Strings are an important concept for any programmer to master. Rust's string handling system is a bit different from other languages, due to its systems focus. Any time you have a data structure of variable size, things can get tricky, and strings are a re-sizable data structure. That being said, Rust's strings also work differently than in some other systems languages, such as C.

Let's dig into the details. A string is a sequence of Unicode scalar values encoded as a stream of UTF-8 bytes. All strings are guaranteed to be validly encoded UTF-8 sequences. Additionally, strings are not null-terminated and can contain null bytes.

Rust has two main types of strings: &str and String.

The first kind is a &str. These are called string slices. String literals are of the type &str:

let string = "Hello there."; // string: &str

This string is statically allocated, meaning that it's saved inside our compiled program, and exists for the entire duration it runs. The string binding is a reference to this statically allocated string. String slices have a fixed size, and cannot be mutated.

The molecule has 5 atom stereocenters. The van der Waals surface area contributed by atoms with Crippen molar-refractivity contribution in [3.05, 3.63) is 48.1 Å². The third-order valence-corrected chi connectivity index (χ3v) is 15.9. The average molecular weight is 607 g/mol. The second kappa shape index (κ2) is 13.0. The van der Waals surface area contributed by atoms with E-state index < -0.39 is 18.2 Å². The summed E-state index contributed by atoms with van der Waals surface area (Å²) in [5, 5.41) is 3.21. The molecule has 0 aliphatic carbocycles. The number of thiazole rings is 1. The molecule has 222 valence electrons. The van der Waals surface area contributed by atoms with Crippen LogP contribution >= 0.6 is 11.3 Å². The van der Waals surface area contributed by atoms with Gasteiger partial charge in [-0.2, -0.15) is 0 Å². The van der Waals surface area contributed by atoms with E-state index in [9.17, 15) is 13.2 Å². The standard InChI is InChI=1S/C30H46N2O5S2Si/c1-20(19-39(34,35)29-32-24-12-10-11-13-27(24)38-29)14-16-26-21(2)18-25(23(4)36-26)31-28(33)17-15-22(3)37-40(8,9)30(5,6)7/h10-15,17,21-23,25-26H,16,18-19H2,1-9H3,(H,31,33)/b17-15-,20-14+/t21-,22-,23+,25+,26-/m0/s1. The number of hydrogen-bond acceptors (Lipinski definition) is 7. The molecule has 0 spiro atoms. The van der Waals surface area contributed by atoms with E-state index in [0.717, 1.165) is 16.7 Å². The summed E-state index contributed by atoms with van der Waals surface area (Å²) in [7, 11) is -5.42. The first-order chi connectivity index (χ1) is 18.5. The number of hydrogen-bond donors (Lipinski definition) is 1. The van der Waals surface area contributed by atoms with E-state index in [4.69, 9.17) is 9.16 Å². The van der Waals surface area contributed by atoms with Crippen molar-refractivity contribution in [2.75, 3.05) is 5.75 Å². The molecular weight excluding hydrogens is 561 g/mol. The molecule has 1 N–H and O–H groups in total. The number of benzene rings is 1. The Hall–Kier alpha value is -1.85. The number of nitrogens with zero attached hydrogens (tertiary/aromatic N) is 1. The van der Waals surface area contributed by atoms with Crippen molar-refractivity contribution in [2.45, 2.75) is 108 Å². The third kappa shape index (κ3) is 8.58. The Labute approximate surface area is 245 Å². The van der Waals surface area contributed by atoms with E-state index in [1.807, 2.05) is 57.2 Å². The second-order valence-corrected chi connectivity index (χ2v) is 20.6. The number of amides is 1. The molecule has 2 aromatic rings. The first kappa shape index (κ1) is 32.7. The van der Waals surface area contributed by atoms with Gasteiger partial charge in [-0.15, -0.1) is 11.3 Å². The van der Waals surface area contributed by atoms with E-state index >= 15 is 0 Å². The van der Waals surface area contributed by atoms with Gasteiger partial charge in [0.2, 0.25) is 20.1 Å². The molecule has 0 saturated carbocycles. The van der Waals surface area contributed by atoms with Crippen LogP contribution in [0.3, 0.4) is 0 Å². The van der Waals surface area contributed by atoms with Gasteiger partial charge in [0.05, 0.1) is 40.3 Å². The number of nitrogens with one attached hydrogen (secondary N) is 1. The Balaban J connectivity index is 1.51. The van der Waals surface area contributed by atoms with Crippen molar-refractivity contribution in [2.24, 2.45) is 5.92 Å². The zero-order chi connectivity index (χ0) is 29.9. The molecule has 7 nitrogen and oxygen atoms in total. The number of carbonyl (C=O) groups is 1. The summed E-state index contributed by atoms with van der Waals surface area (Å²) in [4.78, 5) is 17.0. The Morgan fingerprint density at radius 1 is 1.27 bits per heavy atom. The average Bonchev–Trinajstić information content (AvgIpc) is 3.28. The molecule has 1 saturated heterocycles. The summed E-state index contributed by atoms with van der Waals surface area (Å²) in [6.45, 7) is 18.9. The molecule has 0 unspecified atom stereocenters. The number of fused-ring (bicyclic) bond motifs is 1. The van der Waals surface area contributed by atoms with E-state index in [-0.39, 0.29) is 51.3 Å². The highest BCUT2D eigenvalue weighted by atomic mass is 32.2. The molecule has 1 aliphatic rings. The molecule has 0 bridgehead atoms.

A String, on the other hand, is an in-memory string. This string is growable, and is also guaranteed to be UTF-8.

let mut s = "Hello".to_string(); // mut s: String
println!("{}", s);

s.push_str(", world.");
println!("{}", s);

Strings will coerce into &str with an &:

fn takes_slice(slice: &str) {
    println!("Got: {}", slice);

fn main() {
    let s = "Hello".to_string();

Viewing a String as a &str is cheap, but converting the &str to a String involves allocating memory. No reason to do that unless you have to!

That's the basics of strings in Rust! They're probably a bit more complicated than you are used to, if you come from a scripting language, but when the low-level details matter, they really matter. Just remember that Strings allocate memory and control their data, while &strs are a reference to another string, and you'll be all set.